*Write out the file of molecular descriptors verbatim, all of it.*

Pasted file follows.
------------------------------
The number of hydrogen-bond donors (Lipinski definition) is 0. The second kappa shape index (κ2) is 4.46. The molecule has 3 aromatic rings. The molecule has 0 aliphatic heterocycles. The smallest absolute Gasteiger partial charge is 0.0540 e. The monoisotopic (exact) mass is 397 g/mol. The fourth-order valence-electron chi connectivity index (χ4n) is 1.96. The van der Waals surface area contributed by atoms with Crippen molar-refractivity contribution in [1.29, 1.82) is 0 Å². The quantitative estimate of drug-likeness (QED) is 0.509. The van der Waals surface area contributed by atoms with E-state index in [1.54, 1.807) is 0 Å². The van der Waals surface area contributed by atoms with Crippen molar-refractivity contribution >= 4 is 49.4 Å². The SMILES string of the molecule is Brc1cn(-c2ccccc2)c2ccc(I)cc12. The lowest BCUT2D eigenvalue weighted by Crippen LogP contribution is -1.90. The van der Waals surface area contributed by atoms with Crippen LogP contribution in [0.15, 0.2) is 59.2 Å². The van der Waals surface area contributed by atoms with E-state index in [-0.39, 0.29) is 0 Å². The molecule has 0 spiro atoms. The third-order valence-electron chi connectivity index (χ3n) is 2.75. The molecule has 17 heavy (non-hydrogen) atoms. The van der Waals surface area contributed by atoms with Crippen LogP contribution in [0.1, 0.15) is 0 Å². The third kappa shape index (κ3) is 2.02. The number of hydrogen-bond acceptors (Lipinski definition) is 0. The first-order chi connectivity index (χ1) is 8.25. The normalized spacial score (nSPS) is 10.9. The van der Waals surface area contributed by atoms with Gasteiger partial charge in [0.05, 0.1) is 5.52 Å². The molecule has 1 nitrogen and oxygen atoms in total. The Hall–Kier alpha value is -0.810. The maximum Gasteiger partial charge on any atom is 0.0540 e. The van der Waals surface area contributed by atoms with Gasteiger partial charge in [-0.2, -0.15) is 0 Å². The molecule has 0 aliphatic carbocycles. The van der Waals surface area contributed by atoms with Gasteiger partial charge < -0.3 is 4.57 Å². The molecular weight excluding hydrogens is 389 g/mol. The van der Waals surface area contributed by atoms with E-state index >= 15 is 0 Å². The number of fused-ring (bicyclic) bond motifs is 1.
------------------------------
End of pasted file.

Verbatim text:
The number of hydrogen-bond donors (Lipinski definition) is 0. The second kappa shape index (κ2) is 4.46. The molecule has 3 aromatic rings. The molecule has 0 aliphatic heterocycles. The smallest absolute Gasteiger partial charge is 0.0540 e. The monoisotopic (exact) mass is 397 g/mol. The fourth-order valence-electron chi connectivity index (χ4n) is 1.96. The van der Waals surface area contributed by atoms with Crippen molar-refractivity contribution in [1.29, 1.82) is 0 Å². The quantitative estimate of drug-likeness (QED) is 0.509. The van der Waals surface area contributed by atoms with E-state index in [1.54, 1.807) is 0 Å². The van der Waals surface area contributed by atoms with Crippen molar-refractivity contribution >= 4 is 49.4 Å². The SMILES string of the molecule is Brc1cn(-c2ccccc2)c2ccc(I)cc12. The lowest BCUT2D eigenvalue weighted by Crippen LogP contribution is -1.90. The van der Waals surface area contributed by atoms with Crippen LogP contribution in [0.15, 0.2) is 59.2 Å². The van der Waals surface area contributed by atoms with E-state index in [-0.39, 0.29) is 0 Å². The molecule has 0 spiro atoms. The third-order valence-electron chi connectivity index (χ3n) is 2.75. The molecule has 17 heavy (non-hydrogen) atoms. The van der Waals surface area contributed by atoms with Crippen LogP contribution in [0.1, 0.15) is 0 Å². The third kappa shape index (κ3) is 2.02. The number of hydrogen-bond acceptors (Lipinski definition) is 0. The first-order chi connectivity index (χ1) is 8.25. The normalized spacial score (nSPS) is 10.9. The van der Waals surface area contributed by atoms with Gasteiger partial charge in [0.05, 0.1) is 5.52 Å². The molecule has 1 nitrogen and oxygen atoms in total. The Hall–Kier alpha value is -0.810. The maximum Gasteiger partial charge on any atom is 0.0540 e. The van der Waals surface area contributed by atoms with Gasteiger partial charge in [-0.2, -0.15) is 0 Å². The molecule has 0 aliphatic carbocycles. The van der Waals surface area contributed by atoms with Gasteiger partial charge < -0.3 is 4.57 Å². The molecular weight excluding hydrogens is 389 g/mol. The van der Waals surface area contributed by atoms with E-state index >= 15 is 0 Å². The number of fused-ring (bicyclic) bond motifs is 1.